It seems to me that one of the most difficult things for Christians to do is to engage in dialogue over matters where there is disagreement, especially in matters related to faith. I’m going to use a recent comment on this blog to illustrate this and to attempt to engage in some dialogue, knowing in advance that I’ll make some mistakes, and it won’t be perfect. The article I wrote that the commenter responded to is here.
The quoted comments will be italicized and indented.
My comments will be in normal typeface.
Are you really a pastor or just pretending, because you make no sense at all.
I’m sorry that you didn’t understand. I was attempting some very short answers to complicated questions, and my shortcuts were likely too brief. Please, because we disagree or you don’t understand, don’t call into question my role in this church. Too often, we belittle those with whom we disagree or don’t understand. I’ll attempt to not belittle you.
The commenter then quotes my statement, and adds a comment.
“You see, the matter is that the ELCA is what the congregations determine it to be. It is not some monolithic entity” The ELCA is what happens to a denomination when they are of the world and not in the world. Our congregation could easily vote to reject the ELCA statements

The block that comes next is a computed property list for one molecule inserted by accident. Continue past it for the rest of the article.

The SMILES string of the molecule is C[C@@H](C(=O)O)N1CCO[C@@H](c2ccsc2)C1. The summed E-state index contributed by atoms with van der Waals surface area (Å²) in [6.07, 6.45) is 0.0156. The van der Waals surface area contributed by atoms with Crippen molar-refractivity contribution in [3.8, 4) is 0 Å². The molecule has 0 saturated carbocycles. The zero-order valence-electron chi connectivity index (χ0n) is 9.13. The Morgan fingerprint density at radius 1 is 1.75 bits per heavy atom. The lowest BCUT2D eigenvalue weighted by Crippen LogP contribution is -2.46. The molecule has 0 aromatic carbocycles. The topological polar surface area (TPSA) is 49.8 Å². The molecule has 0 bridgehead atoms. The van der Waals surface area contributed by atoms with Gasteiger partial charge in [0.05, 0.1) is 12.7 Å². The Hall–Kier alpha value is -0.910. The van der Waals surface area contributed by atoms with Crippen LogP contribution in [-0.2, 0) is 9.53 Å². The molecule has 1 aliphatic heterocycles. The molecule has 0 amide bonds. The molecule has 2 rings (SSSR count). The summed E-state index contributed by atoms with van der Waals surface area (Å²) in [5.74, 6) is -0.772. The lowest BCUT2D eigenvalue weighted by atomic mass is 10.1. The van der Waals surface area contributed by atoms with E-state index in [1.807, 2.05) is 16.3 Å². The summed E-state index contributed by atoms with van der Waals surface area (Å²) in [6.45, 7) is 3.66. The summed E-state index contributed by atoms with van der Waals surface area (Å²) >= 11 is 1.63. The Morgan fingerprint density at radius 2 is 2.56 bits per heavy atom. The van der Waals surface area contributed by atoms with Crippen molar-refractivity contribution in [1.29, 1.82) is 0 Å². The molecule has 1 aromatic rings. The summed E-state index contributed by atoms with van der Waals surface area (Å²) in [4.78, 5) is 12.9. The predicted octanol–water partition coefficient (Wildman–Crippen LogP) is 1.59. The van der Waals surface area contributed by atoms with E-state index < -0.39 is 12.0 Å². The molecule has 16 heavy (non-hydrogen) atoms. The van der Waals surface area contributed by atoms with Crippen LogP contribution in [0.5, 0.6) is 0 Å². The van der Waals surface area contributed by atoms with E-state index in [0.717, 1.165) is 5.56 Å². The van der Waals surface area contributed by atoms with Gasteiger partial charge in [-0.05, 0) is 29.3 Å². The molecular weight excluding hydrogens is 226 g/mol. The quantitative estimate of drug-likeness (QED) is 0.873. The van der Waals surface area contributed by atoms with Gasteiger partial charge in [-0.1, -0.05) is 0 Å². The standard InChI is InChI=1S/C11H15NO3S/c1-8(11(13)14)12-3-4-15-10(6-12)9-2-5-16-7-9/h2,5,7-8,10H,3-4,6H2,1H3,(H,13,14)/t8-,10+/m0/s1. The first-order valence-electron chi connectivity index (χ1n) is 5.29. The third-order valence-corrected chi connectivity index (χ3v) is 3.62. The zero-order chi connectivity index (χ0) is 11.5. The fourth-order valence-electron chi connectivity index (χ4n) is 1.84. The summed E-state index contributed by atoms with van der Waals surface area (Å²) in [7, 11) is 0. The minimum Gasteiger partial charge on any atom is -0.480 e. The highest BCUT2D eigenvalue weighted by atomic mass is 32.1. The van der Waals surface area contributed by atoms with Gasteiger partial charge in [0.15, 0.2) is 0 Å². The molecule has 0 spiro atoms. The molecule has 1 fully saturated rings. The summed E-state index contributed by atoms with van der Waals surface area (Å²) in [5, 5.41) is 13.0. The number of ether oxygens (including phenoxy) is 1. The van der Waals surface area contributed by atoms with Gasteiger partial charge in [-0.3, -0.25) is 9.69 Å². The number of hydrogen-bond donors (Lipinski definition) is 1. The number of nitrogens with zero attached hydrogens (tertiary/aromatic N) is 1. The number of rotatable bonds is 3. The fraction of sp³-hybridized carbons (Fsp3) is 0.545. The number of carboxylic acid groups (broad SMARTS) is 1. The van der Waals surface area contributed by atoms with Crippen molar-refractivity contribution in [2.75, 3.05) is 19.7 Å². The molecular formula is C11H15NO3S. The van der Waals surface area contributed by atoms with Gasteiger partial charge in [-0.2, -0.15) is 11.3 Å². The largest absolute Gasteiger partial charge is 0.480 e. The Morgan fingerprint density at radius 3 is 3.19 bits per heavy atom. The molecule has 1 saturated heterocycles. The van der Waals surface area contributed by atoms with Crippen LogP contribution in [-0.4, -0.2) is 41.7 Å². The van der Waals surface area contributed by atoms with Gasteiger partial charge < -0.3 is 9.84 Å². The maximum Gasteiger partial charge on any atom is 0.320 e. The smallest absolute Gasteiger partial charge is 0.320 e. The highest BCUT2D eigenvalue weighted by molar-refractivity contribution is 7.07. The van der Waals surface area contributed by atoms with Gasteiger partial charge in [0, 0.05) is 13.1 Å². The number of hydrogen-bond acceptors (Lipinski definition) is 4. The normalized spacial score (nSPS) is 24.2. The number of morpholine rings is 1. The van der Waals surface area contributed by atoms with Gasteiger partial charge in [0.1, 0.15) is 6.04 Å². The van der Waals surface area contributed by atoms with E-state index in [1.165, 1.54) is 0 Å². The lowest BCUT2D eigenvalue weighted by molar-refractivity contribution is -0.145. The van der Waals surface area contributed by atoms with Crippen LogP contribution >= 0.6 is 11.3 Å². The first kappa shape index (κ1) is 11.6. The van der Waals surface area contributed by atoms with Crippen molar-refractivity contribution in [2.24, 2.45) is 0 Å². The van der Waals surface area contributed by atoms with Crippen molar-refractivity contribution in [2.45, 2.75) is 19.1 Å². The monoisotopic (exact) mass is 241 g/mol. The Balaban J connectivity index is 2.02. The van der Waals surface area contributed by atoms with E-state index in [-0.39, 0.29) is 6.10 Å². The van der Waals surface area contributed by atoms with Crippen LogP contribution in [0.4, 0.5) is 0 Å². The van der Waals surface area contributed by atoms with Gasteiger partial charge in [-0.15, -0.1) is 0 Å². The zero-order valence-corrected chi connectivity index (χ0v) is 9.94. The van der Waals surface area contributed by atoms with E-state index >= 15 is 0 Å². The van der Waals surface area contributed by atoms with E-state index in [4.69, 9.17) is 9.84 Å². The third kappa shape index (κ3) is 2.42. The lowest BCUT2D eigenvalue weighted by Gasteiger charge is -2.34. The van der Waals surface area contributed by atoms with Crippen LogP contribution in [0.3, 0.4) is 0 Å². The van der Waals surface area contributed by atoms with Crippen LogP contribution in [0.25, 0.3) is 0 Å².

and go with the flow and not make waves. What would the point be in belonging to the ELCA Club and paying dues to support someone elses agendas.
Once again, I apologize that I wasn’t clear. I’ll try to expand and be more clear. The ELCA is indeed a denomination, but since its inception, it has been described as being composed of three expressions; the congregation, the synod, and the churchwide. Most who are unhappy with the “ELCA” are focused only on part of the church, usually churchwide. What each congregation teaches and how it lives the Gospel helps shape what is the ELCA. As congregations decide to leave, they change the dynamic of what is the ELCA, which I think is a great loss to this church. Therefore, there is no such thing as “the ELCA Club”. The ELCA does not exist apart from the congregations of which it is made. The ELCA is not some independent “other”. Mission support is not paying “dues” but gathering together resources for shared ministry. Congregations have a responsibility to be engaged with one another because we are the ELCA.